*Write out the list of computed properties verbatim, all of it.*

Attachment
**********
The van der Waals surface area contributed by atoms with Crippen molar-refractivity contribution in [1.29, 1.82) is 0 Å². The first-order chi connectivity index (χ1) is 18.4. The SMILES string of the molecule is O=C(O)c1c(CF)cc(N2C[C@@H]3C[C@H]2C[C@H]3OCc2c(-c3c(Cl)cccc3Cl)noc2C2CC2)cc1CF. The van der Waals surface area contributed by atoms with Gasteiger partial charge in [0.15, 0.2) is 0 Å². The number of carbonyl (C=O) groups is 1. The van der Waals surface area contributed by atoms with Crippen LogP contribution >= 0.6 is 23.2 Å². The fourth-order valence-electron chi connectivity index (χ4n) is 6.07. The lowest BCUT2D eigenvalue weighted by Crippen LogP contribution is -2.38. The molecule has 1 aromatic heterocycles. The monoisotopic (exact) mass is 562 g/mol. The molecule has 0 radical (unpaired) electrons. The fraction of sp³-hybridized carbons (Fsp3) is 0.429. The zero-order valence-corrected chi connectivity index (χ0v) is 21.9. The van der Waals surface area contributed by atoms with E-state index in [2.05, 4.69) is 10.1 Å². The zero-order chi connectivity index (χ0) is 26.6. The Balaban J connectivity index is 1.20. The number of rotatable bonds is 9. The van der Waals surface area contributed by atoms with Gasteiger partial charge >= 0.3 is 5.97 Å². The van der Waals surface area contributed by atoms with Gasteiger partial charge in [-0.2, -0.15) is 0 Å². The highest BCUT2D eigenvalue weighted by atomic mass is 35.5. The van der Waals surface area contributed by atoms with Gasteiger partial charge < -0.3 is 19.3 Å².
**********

The van der Waals surface area contributed by atoms with Crippen molar-refractivity contribution in [1.29, 1.82) is 0 Å². The first-order chi connectivity index (χ1) is 18.4. The SMILES string of the molecule is O=C(O)c1c(CF)cc(N2C[C@@H]3C[C@H]2C[C@H]3OCc2c(-c3c(Cl)cccc3Cl)noc2C2CC2)cc1CF. The van der Waals surface area contributed by atoms with Gasteiger partial charge in [0.15, 0.2) is 0 Å². The number of carbonyl (C=O) groups is 1. The van der Waals surface area contributed by atoms with Crippen LogP contribution >= 0.6 is 23.2 Å². The fourth-order valence-electron chi connectivity index (χ4n) is 6.07. The lowest BCUT2D eigenvalue weighted by Crippen LogP contribution is -2.38. The molecule has 1 aromatic heterocycles. The monoisotopic (exact) mass is 562 g/mol. The molecule has 0 radical (unpaired) electrons. The fraction of sp³-hybridized carbons (Fsp3) is 0.429. The zero-order valence-corrected chi connectivity index (χ0v) is 21.9. The van der Waals surface area contributed by atoms with E-state index in [2.05, 4.69) is 10.1 Å². The zero-order chi connectivity index (χ0) is 26.6. The Balaban J connectivity index is 1.20. The number of rotatable bonds is 9. The van der Waals surface area contributed by atoms with Gasteiger partial charge >= 0.3 is 5.97 Å². The van der Waals surface area contributed by atoms with Gasteiger partial charge in [-0.2, -0.15) is 0 Å². The highest BCUT2D eigenvalue weighted by atomic mass is 35.5. The van der Waals surface area contributed by atoms with Gasteiger partial charge < -0.3 is 19.3 Å².